Ready for a resur­gence

While hospi­tal merg­ers and ac­qui­si­tions have tailed off in re­cent years, most signs point to busier times in 2010 and be­yond

Modern Healthcare - - Special Feature -

In 2009, for the sec­ond straight year, there were slim pick­ings in hospi­tal merg­ers and ac­qui­si­tions. 2010, how­ever, looks likely to pro­duce a bumper crop, hospi­tal ex­ec­u­tives and deal ad­vis­ers say. Grap­pling with the re­ces­sion, providers spent the first half of 2009 looking to sur­vive, rather than make deals, say Thomas Barry and Carsten Beith, who are both manag­ing direc­tors at the in­vest­ment bank­ing firm Cain Bros. Most of the deals that were pur­sued had a com­pelling strate­gic ra­tio­nale, such as in­mar­ket con­sol­i­da­tion, Beith says.

Some of those deals prompted an­titrust con­cerns, with fed­eral reg­u­la­tors em­bold­ened by their suc­cess in the Evanston (Ill.) North­west­ern Health­care case, a le­gal ex­pert says (ENH is now known as NorthShore Uni­ver­sity Health­Sys­tem). A deal in Maine un­rav­eled as a re­sult of the Fed­eral Trade Com­mis­sion’s sec­ond re­quest for in­for­ma­tion, while a Texas deal even­tu­ally made it through af­ter much scru­tiny.

An­other limit on deal­mak­ing is the sub­stan­tial in­crease in fi­nan­cial and le­gal due dili­gence that occurred in 2009, Barry says.

Mod­ern Health­care’s 16th an­nual merg­ers and ac­qui­si­tions re­port re­flects those fac­tors. The re­port found 85 deals that were an­nounced or com­pleted within 2009, down by six from 2008 and by 22 deals from the decade’s peak year, 2006. That year also was the peak for the num­ber of hos­pi­tals in­volved in the deals—331. The deals in 2009 in­cluded 131 hos­pi­tals, down eight from 2008. The to­tal for 2006 was in­flated by HCA’s lever­aged buy­out, which ac­counted for more than half of the to­tal hos­pi­tals in­volved in deals that year. In 2007, the to­tal was boosted by Com­mu­nity Health Sys­tems’ ac­qui­si­tion of Triad Hos­pi­tals (See chart, this page).

The re­port cov­ers deals in­volv­ing acute­care, be­hav­ioral-health, long-term acute­care and re­ha­bil­i­ta­tion hos­pi­tals that were sold or leased. Man­age­ment agree­ments and af­fil­i­a­tions that do not in­volve a change in con­trol are not in­cluded.

The turn­around?

One fac­tor that hin­dered deal­mak­ing in 2009—tighter avail­abil­ity of cap­i­tal—is poised to have the op­po­site ef­fect in 2010, Beith and Barry say. Bond mar­kets be­gan thaw­ing for fi­nan­cially strong hospi­tal com­pa­nies and sys­tems last sum­mer, pro­vid­ing them the means and the con­fi­dence to pur­sue ac­qui­si­tions, they say. Those with weaker credit rat­ings, on the other hand, con­tinue to find lit­tle credit avail­able to them, push­ing them to­ward a sale.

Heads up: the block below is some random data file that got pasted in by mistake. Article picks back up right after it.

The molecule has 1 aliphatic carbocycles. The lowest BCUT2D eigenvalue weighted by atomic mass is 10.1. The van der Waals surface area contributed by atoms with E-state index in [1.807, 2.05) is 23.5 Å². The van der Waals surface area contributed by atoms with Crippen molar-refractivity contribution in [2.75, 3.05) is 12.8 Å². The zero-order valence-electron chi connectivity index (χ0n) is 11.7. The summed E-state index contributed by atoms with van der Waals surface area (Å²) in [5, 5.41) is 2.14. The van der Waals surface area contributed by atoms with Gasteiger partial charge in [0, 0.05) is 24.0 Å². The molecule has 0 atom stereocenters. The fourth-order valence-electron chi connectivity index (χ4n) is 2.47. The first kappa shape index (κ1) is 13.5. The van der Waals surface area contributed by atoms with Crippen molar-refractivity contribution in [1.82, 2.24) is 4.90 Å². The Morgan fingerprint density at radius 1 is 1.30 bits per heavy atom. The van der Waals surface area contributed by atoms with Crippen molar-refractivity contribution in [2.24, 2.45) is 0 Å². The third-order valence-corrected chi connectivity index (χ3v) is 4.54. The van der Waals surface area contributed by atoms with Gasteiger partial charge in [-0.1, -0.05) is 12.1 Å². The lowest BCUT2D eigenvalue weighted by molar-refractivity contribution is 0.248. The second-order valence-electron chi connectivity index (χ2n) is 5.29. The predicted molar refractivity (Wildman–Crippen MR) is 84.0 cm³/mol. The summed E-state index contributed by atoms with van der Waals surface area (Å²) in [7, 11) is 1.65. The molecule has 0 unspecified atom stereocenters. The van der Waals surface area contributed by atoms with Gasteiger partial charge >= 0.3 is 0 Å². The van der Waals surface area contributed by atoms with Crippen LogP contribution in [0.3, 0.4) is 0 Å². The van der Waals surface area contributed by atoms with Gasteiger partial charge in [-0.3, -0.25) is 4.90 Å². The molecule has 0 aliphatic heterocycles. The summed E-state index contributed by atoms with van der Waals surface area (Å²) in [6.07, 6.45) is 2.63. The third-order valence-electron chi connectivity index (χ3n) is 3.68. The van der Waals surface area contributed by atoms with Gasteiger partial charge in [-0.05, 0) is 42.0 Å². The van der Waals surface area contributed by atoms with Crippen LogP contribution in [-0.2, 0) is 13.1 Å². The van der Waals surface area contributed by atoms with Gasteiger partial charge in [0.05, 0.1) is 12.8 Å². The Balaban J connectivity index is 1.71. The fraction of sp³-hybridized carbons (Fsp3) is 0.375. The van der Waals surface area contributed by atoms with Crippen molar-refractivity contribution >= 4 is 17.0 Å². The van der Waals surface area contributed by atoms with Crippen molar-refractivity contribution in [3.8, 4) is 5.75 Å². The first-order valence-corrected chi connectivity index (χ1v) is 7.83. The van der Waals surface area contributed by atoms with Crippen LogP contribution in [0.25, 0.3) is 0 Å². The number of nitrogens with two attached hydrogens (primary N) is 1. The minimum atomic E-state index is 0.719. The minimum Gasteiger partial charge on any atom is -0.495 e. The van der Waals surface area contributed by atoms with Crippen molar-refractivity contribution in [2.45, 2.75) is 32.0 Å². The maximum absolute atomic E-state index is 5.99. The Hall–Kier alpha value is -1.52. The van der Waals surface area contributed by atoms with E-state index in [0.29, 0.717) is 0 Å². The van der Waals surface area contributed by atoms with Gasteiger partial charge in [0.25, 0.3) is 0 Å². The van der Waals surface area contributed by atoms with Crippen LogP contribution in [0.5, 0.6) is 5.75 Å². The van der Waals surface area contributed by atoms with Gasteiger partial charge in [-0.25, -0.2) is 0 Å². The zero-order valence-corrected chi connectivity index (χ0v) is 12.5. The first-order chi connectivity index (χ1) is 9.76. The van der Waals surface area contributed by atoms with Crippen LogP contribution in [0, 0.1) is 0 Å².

Add in the chal­lenges of health­care re­form, says Ed Kaze­mek, chair­man and CEO of con­sult­ing firm Ac­cord Lim­ited, and there will be a wave of not-for-profit deals in the next sev­eral years. Kaze­mek says th­ese fi­nan­cial chal­lenges are fi­nally start­ing to over­come some of the his­tor­i­cal re­luc­tance among many not­for-profit hos­pi­tals to merge. “There’s a lot of pride to be­ing a stand-alone com­mu­nity hospi­tal ded­i­cated to help­ing the lo­cal com­mu­nity. And gov­ern­ing bodies have a fierce pro­tec­tion of that in­de­pen­dence,” Kaze­mek says.

Kaze­mek, Barry and Beith all agree that it’s not just the des­per­ate who are con­sid­er­ing merg­ers. Re­ces­sion and re­form are caus­ing gov­ern­ing boards at sta­ble, medium-size not­for-prof­its to ask whether they have a fidu­ciary duty to ex­am­ine ways to grow the scale of

their op­er­a­tions, Kaze­mek says—whether that means find­ing new part­ners, ac­quir­ing more hos­pi­tals or join­ing a larger sys­tem. “Even very so­phis­ti­cated or­ga­ni­za­tions that are do­ing well now are looking at this in their strate­gic plan­ning,” he says.

An­other al­ter­na­tive might be con­ver­sions of not-for-prof­its into for-prof­its, mod­eled on the con­ver­sions of state Blue Cross and Blue Shield plans, Beith says. Cain Bros. has been re­tained by two not-for-profit sys­tems to study this, as they ques­tion the value of re­main­ing not-for-profit, Beith says. Sys­tems that are do­ing well on op­er­a­tions but have a weak bal­ance sheet and don’t rely heav­ily on phi­lan­thropy would be good candidates, Barry says.

Ag­gres­sive in­vestors

In­vestor-owned hospi­tal com­pa­nies have been sig­nal­ing since the sum­mer that they will be ag­gres­sive ac­quir­ers. Be­sides their pub­lic com­ments (Aug. 3, 2009, p. 14), com­pa­nies such as HCA and Van­guard Health Sys­tems have made per­son­nel changes that re­flect a bullish out­look for ac­qui­si­tions (Nov. 23, 2009, p. 14). LifePoint Hos­pi­tals made its own per­son­nel move in this area late last year, al­ter­ing Jone Ko­ford’s ti­tle to pres­i­dent of strate­gic growth and de­vel­op­ment.

Ko­ford says LifePoint is ex­pect­ing to ac­quire one to three hos­pi­tals in 2010. The com­pany would like to do more deals like its ac­qui­si­tion of 154-bed Rock­dale Med­i­cal Cen­ter in Cony­ers, Ga., last year—a fa­cil­ity that is big­ger and of­fers more ser­vices than most of the com­pany’s hos­pi­tals, al­beit in a more com­pet­i­tive mar­ket, Ko­ford says. LifePoint is will­ing to con­sider mov­ing into new states, she adds.

LifePoint also is looking to find ter­tiary hos­pi­tals to part­ner with its nonur­ban fa­cil­i­ties as a way of boost­ing clin­i­cal qual­ity and out­comes re­port­ing, Ko­ford says. Th­ese deals might be loose af­fil­i­a­tions or they could

Barry: Due-dili­gence re­quire­ments helped limit deals in 2009.

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